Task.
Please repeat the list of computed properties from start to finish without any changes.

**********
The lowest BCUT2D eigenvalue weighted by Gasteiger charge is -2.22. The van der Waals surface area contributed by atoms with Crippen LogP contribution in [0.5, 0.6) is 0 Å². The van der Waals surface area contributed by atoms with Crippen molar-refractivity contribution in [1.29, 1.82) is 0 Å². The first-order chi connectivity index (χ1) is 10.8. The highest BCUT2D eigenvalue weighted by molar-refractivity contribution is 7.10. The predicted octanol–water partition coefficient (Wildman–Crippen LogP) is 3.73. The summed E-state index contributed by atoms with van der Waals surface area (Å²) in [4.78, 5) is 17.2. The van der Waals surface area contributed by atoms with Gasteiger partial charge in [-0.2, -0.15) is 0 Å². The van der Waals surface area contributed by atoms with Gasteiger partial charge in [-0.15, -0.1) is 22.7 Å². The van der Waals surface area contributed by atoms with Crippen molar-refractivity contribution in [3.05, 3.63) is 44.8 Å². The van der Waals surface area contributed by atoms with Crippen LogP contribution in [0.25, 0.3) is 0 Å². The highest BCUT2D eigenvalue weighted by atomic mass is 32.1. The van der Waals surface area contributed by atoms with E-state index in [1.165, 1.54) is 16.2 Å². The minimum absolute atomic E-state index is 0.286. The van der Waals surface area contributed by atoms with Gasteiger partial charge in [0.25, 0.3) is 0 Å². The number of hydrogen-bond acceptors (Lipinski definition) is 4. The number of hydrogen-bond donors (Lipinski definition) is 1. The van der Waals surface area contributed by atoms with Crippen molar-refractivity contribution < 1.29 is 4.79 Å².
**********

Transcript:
The lowest BCUT2D eigenvalue weighted by Gasteiger charge is -2.22. The van der Waals surface area contributed by atoms with Crippen LogP contribution in [0.5, 0.6) is 0 Å². The van der Waals surface area contributed by atoms with Crippen molar-refractivity contribution in [1.29, 1.82) is 0 Å². The first-order chi connectivity index (χ1) is 10.8. The highest BCUT2D eigenvalue weighted by molar-refractivity contribution is 7.10. The predicted octanol–water partition coefficient (Wildman–Crippen LogP) is 3.73. The summed E-state index contributed by atoms with van der Waals surface area (Å²) in [4.78, 5) is 17.2. The van der Waals surface area contributed by atoms with Gasteiger partial charge in [-0.2, -0.15) is 0 Å². The van der Waals surface area contributed by atoms with Gasteiger partial charge in [-0.15, -0.1) is 22.7 Å². The van der Waals surface area contributed by atoms with Crippen molar-refractivity contribution in [3.05, 3.63) is 44.8 Å². The van der Waals surface area contributed by atoms with Crippen LogP contribution in [0.25, 0.3) is 0 Å². The highest BCUT2D eigenvalue weighted by atomic mass is 32.1. The van der Waals surface area contributed by atoms with E-state index in [1.165, 1.54) is 16.2 Å². The minimum absolute atomic E-state index is 0.286. The van der Waals surface area contributed by atoms with Gasteiger partial charge in [0.25, 0.3) is 0 Å². The number of hydrogen-bond acceptors (Lipinski definition) is 4. The number of hydrogen-bond donors (Lipinski definition) is 1. The van der Waals surface area contributed by atoms with Crippen molar-refractivity contribution < 1.29 is 4.79 Å².